In the same process, molecules of polyethylene glycol (PEG) were also induced to form fuzzy branches extending from those stalks, creating the overall look of bottle brushes.
In this case, the PEG branches formed a protective barrier that kept unwanted proteins from coming out of solution and sticking to the platform. "PEG is the gold standard for making a film or coating that is protein resistant," Chilkoti said. "But it has been difficult to get it to work on a range of materials."
In an attempt to use nature’s method to grow chain-like polymers, Chilkoti’s and Zauscher’s laboratories are now exploring a method to build nanotowers of DNA -- the master molecule that makes up genes -- block by block from the surface.
In a paper published online on Sept. 27, 2005, in the Journal of the American Chemical Society, the Duke researchers described how the enzyme terminal deoxynucleotidyl transferase (TdTase) could be used to induce short DNA strands to form extensive chains. Those "polymerizing" chains, growing vertically from nanodots of gold patterned onto silicon, assembled into tower-like structures http://www.pratt.duke.edu/news/releases/index.php?story=233.
The process worked in a solution of enzyme and DNA building blocks -- called nucleotides -- with the TdTase grabbing floating nucleotides and pulling those into the extending structure.
"We believe that TdTase-catalyzed surface-initiated polymerization of DNA will be a useful tool for the fabrication of complex biomolecular structures with nanoscale resolution," the researchers wrote.
Monte Basgall | EurekAlert!
Researchers identify potentially druggable mutant p53 proteins that promote cancer growth
09.12.2016 | Cold Spring Harbor Laboratory
Plant-based substance boosts eyelash growth
09.12.2016 | Fraunhofer-Institut für Angewandte Polymerforschung IAP
Physicists of the University of Würzburg have made an astonishing discovery in a specific type of topological insulators. The effect is due to the structure of the materials used. The researchers have now published their work in the journal Science.
Topological insulators are currently the hot topic in physics according to the newspaper Neue Zürcher Zeitung. Only a few weeks ago, their importance was...
In recent years, lasers with ultrashort pulses (USP) down to the femtosecond range have become established on an industrial scale. They could advance some applications with the much-lauded “cold ablation” – if that meant they would then achieve more throughput. A new generation of process engineering that will address this issue in particular will be discussed at the “4th UKP Workshop – Ultrafast Laser Technology” in April 2017.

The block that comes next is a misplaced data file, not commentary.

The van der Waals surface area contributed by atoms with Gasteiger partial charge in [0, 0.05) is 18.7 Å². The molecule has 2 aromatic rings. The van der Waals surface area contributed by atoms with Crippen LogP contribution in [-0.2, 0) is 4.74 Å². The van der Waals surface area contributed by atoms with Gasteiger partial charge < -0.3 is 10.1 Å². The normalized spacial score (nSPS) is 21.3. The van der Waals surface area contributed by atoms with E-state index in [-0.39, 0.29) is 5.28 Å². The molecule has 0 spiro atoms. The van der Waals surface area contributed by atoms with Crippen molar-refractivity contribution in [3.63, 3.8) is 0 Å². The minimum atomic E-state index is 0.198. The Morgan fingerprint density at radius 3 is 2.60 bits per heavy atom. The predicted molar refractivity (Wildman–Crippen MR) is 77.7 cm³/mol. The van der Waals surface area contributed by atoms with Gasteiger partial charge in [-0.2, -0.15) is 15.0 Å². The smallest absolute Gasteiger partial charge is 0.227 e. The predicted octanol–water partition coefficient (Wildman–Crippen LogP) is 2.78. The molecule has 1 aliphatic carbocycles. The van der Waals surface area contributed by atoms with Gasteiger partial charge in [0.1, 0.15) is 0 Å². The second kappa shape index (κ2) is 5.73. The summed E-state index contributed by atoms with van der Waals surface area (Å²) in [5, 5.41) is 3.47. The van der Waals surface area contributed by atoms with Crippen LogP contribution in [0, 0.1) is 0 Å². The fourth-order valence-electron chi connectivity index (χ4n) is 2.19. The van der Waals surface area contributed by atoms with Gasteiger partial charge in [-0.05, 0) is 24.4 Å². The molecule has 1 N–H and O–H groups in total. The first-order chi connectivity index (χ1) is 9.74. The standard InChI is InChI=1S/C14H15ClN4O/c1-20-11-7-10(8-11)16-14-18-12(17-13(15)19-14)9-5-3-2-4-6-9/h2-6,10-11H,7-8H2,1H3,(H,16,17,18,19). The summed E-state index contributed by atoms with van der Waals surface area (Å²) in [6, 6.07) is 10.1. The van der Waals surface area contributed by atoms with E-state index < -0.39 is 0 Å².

Even back in the 1990s, scientists were comparing materials processing with nanosecond, picosecond and femtosesecond pulses. The result was surprising:...
Have you ever wondered how you see the world? Vision is about photons of light, which are packets of energy, interacting with the atoms or molecules in what...
A multi-institutional research collaboration has created a novel approach for fabricating three-dimensional micro-optics through the shape-defined formation of porous silicon (PSi), with broad impacts in integrated optoelectronics, imaging, and photovoltaics.
Working with colleagues at Stanford and The Dow Chemical Company, researchers at the University of Illinois at Urbana-Champaign fabricated 3-D birefringent...
In experiments with magnetic atoms conducted at extremely low temperatures, scientists have demonstrated a unique phase of matter: The atoms form a new type of quantum liquid or quantum droplet state. These so called quantum droplets may preserve their form in absence of external confinement because of quantum effects. The joint team of experimental physicists from Innsbruck and theoretical physicists from Hannover report on their findings in the journal Physical Review X.
“Our Quantum droplets are in the gas phase but they still drop like a rock,” explains experimental physicist Francesca Ferlaino when talking about the...
16.11.2016 | Event News
01.11.2016 | Event News
14.10.2016 | Event News
09.12.2016 | Life Sciences
09.12.2016 | Ecology, The Environment and Conservation
09.12.2016 | Health and Medicine